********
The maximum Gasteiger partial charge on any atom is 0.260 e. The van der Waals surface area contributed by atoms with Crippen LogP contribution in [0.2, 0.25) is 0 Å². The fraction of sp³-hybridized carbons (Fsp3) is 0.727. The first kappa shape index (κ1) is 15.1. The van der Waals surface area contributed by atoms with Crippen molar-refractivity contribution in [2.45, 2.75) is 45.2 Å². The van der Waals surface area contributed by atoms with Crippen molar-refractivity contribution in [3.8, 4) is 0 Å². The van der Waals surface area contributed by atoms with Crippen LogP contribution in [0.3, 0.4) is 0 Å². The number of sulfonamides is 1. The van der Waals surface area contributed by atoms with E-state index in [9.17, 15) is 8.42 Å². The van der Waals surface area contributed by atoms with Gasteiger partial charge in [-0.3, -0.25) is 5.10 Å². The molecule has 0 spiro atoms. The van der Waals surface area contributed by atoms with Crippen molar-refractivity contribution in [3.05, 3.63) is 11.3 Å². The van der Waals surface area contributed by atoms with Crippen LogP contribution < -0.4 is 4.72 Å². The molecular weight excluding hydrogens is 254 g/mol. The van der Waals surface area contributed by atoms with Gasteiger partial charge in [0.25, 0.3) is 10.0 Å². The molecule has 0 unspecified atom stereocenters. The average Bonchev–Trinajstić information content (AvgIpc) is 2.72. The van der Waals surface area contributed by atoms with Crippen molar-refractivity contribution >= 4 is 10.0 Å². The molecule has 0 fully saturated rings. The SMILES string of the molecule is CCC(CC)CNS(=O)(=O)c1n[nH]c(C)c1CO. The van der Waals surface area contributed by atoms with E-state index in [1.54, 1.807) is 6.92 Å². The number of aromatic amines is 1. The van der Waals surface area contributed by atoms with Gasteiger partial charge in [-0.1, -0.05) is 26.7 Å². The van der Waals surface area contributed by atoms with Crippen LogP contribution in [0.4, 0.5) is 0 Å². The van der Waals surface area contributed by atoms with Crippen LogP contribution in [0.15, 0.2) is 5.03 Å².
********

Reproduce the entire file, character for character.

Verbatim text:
The maximum Gasteiger partial charge on any atom is 0.260 e. The van der Waals surface area contributed by atoms with Crippen LogP contribution in [0.2, 0.25) is 0 Å². The fraction of sp³-hybridized carbons (Fsp3) is 0.727. The first kappa shape index (κ1) is 15.1. The van der Waals surface area contributed by atoms with Crippen molar-refractivity contribution in [2.45, 2.75) is 45.2 Å². The van der Waals surface area contributed by atoms with Crippen molar-refractivity contribution in [3.8, 4) is 0 Å². The van der Waals surface area contributed by atoms with Crippen LogP contribution in [0.3, 0.4) is 0 Å². The number of sulfonamides is 1. The van der Waals surface area contributed by atoms with E-state index in [9.17, 15) is 8.42 Å². The van der Waals surface area contributed by atoms with Gasteiger partial charge in [-0.3, -0.25) is 5.10 Å². The molecule has 0 spiro atoms. The van der Waals surface area contributed by atoms with Crippen molar-refractivity contribution in [3.05, 3.63) is 11.3 Å². The van der Waals surface area contributed by atoms with Crippen LogP contribution < -0.4 is 4.72 Å². The molecular weight excluding hydrogens is 254 g/mol. The van der Waals surface area contributed by atoms with Gasteiger partial charge in [0.25, 0.3) is 10.0 Å². The molecule has 0 unspecified atom stereocenters. The average Bonchev–Trinajstić information content (AvgIpc) is 2.72. The van der Waals surface area contributed by atoms with Crippen molar-refractivity contribution >= 4 is 10.0 Å². The molecule has 0 fully saturated rings. The SMILES string of the molecule is CCC(CC)CNS(=O)(=O)c1n[nH]c(C)c1CO. The van der Waals surface area contributed by atoms with E-state index in [1.54, 1.807) is 6.92 Å². The number of aromatic amines is 1. The van der Waals surface area contributed by atoms with Gasteiger partial charge in [-0.1, -0.05) is 26.7 Å². The van der Waals surface area contributed by atoms with Crippen LogP contribution in [0.4, 0.5) is 0 Å². The van der Waals surface area contributed by atoms with Crippen LogP contribution in [0.15, 0.2) is 5.03 Å².